We first examined the antiproliferative effects of digoxin on A549 and H1299 cells after treatment for 24 h by using MTT assay. As shown in Figures 1A, B, digoxin inhibited proliferation of A549 and H1299 cells in a dose-dependent manner, with IC50 values of 0.10 and 0.12 µM for A549 and H1299 cells, respectively. The ability of digoxin to induce DNA damage in the NSCLC cells was determined with comet assay. Figures 1C, D showed the DNA damage as measured by percentage tail intensity in A549 and H1299 cells after exposure to different concentrations of digoxin for 24 h, respectively. The tail intensity of A549 and H1299 cells increased significantly in a dose-dependent manner, indicating that digoxin could significantly induce DNA damage in NSCLC cells. ROS can induce DNA damage and affect the DDR. Thus we investigated the effect of digoxin on ROS generation. As shown in Figures 1E, F, digoxin increased the ROS level in A549 and H1299 cells in a dose-dependent manner.
Figure 1 Digoxin inhibited cell viability, increased DNA damage and ROS production of A549 and H1299 cells. (A, B) A549 and H1299 cells were treated with various concentrations of digoxin for 24 h. The cell viability was determined using MTT assay. (C, D) The potential of digoxin to cause DNA damage, expressed as % tail intensity, was determined on A549 and H1299 cells using the comet assay. (E, F) A549 and H1299 cells were stained by DCFH-DA (10 μM) for 30 min. The ROS levels were determined by flow cytometer, and expressed as fold over that in untreated cells. Data are mean ± SD (n = 3), representative of 3 independent experiments. *: p < 0.05, **: p < 0.01, ***: p < 0.001, compared with control.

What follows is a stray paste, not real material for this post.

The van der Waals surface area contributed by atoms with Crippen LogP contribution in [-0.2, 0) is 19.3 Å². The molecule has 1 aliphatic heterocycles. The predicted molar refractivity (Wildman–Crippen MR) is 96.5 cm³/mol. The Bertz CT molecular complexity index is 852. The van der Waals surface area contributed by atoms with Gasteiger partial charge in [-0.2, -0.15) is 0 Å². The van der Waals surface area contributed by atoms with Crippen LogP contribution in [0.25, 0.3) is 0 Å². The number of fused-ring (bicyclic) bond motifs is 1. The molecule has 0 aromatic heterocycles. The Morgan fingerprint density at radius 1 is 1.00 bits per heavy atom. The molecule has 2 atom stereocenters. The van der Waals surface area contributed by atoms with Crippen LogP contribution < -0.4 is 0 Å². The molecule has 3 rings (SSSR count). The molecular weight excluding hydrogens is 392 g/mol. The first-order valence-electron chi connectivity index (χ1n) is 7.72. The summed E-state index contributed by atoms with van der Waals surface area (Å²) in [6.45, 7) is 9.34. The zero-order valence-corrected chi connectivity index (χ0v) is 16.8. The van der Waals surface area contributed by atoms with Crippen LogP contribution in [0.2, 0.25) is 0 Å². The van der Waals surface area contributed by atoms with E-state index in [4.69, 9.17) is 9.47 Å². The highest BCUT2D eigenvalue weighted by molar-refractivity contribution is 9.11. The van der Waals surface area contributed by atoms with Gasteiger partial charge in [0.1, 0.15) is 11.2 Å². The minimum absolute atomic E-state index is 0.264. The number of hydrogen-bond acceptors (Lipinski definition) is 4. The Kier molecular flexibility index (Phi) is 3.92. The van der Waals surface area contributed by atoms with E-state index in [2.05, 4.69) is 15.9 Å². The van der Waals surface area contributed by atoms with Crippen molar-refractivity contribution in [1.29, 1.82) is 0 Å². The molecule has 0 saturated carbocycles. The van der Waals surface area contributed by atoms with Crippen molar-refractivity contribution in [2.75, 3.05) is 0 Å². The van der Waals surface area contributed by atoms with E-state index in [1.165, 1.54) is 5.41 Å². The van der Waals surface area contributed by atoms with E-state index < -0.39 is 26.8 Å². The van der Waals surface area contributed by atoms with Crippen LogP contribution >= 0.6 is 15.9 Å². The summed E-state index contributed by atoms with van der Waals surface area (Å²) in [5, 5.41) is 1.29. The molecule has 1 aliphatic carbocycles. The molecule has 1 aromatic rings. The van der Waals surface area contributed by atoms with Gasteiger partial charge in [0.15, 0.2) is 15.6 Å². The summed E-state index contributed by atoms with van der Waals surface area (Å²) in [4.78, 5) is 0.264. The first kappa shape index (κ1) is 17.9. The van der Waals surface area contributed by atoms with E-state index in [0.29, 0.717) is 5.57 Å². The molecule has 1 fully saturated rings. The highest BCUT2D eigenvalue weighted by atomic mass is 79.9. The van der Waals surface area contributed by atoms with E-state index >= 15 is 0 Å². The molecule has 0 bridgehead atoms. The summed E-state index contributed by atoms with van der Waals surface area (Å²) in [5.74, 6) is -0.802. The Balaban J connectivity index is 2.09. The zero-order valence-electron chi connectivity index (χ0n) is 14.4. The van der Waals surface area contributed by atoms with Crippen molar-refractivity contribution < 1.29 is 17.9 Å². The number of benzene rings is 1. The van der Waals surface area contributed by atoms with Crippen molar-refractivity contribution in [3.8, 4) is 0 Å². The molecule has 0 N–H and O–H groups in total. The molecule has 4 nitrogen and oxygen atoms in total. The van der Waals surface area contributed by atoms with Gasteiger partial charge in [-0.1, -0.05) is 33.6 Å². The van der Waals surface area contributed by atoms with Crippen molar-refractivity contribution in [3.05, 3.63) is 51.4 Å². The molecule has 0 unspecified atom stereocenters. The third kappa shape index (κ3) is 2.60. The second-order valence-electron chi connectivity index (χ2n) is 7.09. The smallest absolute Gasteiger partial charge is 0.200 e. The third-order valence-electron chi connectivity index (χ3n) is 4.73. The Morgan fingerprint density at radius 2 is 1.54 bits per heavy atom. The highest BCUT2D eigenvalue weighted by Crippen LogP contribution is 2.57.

Digoxin Inhibited the DSB and SSB Repair in NSCLC A549 and H1299 Cells
To evaluate the role of digoxin in DNA damage repair, we first determined whether digoxin affected DNA DSB repair using the immunofluorescence and western blot. The γH2AX and RPA were used to mark the damaged DNA double strand and single strand, respectively. Meanwhile RAD51 and XRCC1 were used to mark the repair of the damaged DNA double strand and single strand, respectively. Both A549 and H1299 cells treated with digoxin showed significantly reduced expression of RAD51 in a dose-dependent manner. Accordingly, enhanced γH2AX levels in a dose-dependent manner were observed (Figure 2). These results indicated that digoxin inhibited DSB repair in NSCLC.
Figure 2 Digoxin inhibited DNA DSB and SSB repair in A549 and H1299 cells. (A, B) Immunofluorescence staining of RAD51, γH2AX, and XRCC1 in A549 and H1299 cells. Scale bars: 20 µm. (C, D) The expression levels of RAD51, γH2AX, XRCC1 and RPA were determined in A549 and H1299 cells by western blot using the indicated antibodies.
We further investigated whether digoxin affected the SSB repair. XRCC1 was diffused in control cancer cells, the resolution was incomplete and XRCC1 foci were observed in digoxin-treated cells. Meanwhile, the expression of XRCC1 was decreased, but that of RPA was increased. These results indicated that digoxin inhibited DNA SSB repair in NSCLC.
The Synergistic Antiproliferative Effects of Digoxin and Adriamycin on NSCLC A549 and H1299 Cells